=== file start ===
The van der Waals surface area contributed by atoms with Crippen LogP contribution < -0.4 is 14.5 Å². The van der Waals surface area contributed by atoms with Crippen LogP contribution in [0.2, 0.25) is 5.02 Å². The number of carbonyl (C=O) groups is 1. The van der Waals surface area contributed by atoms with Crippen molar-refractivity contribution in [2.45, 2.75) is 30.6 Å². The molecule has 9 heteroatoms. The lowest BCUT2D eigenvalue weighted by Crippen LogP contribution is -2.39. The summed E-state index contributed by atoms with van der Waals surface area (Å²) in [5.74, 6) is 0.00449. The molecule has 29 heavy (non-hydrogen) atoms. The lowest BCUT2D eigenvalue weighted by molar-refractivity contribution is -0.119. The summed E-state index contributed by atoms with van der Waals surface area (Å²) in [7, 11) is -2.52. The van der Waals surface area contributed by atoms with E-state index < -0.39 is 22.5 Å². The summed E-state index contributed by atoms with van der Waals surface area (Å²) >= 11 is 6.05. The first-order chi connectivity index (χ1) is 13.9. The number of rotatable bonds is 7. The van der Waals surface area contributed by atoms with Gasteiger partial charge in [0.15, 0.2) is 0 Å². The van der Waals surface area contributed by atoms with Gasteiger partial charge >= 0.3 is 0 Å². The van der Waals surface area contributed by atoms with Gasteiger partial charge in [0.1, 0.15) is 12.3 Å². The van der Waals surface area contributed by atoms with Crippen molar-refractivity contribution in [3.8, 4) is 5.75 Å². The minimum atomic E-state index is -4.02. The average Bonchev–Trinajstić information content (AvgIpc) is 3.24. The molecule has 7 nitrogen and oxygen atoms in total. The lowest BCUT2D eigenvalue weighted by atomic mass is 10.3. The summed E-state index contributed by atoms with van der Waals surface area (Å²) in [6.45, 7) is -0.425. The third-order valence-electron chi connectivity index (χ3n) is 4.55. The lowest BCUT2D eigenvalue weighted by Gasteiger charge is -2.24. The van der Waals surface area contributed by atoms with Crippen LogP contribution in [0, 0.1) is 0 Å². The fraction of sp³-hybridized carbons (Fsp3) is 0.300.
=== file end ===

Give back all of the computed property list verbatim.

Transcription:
The van der Waals surface area contributed by atoms with Crippen LogP contribution < -0.4 is 14.5 Å². The van der Waals surface area contributed by atoms with Crippen LogP contribution in [0.2, 0.25) is 5.02 Å². The number of carbonyl (C=O) groups is 1. The van der Waals surface area contributed by atoms with Crippen molar-refractivity contribution in [2.45, 2.75) is 30.6 Å². The molecule has 9 heteroatoms. The lowest BCUT2D eigenvalue weighted by Crippen LogP contribution is -2.39. The summed E-state index contributed by atoms with van der Waals surface area (Å²) in [5.74, 6) is 0.00449. The molecule has 29 heavy (non-hydrogen) atoms. The lowest BCUT2D eigenvalue weighted by molar-refractivity contribution is -0.119. The summed E-state index contributed by atoms with van der Waals surface area (Å²) in [7, 11) is -2.52. The van der Waals surface area contributed by atoms with E-state index < -0.39 is 22.5 Å². The summed E-state index contributed by atoms with van der Waals surface area (Å²) >= 11 is 6.05. The first-order chi connectivity index (χ1) is 13.9. The number of rotatable bonds is 7. The van der Waals surface area contributed by atoms with Gasteiger partial charge in [0.15, 0.2) is 0 Å². The van der Waals surface area contributed by atoms with Gasteiger partial charge >= 0.3 is 0 Å². The van der Waals surface area contributed by atoms with Gasteiger partial charge in [0.1, 0.15) is 12.3 Å². The van der Waals surface area contributed by atoms with Crippen molar-refractivity contribution in [3.8, 4) is 5.75 Å². The minimum atomic E-state index is -4.02. The average Bonchev–Trinajstić information content (AvgIpc) is 3.24. The molecule has 7 nitrogen and oxygen atoms in total. The lowest BCUT2D eigenvalue weighted by atomic mass is 10.3. The summed E-state index contributed by atoms with van der Waals surface area (Å²) in [6.45, 7) is -0.425. The third-order valence-electron chi connectivity index (χ3n) is 4.55. The lowest BCUT2D eigenvalue weighted by Gasteiger charge is -2.24. The van der Waals surface area contributed by atoms with Crippen LogP contribution in [0, 0.1) is 0 Å². The fraction of sp³-hybridized carbons (Fsp3) is 0.300.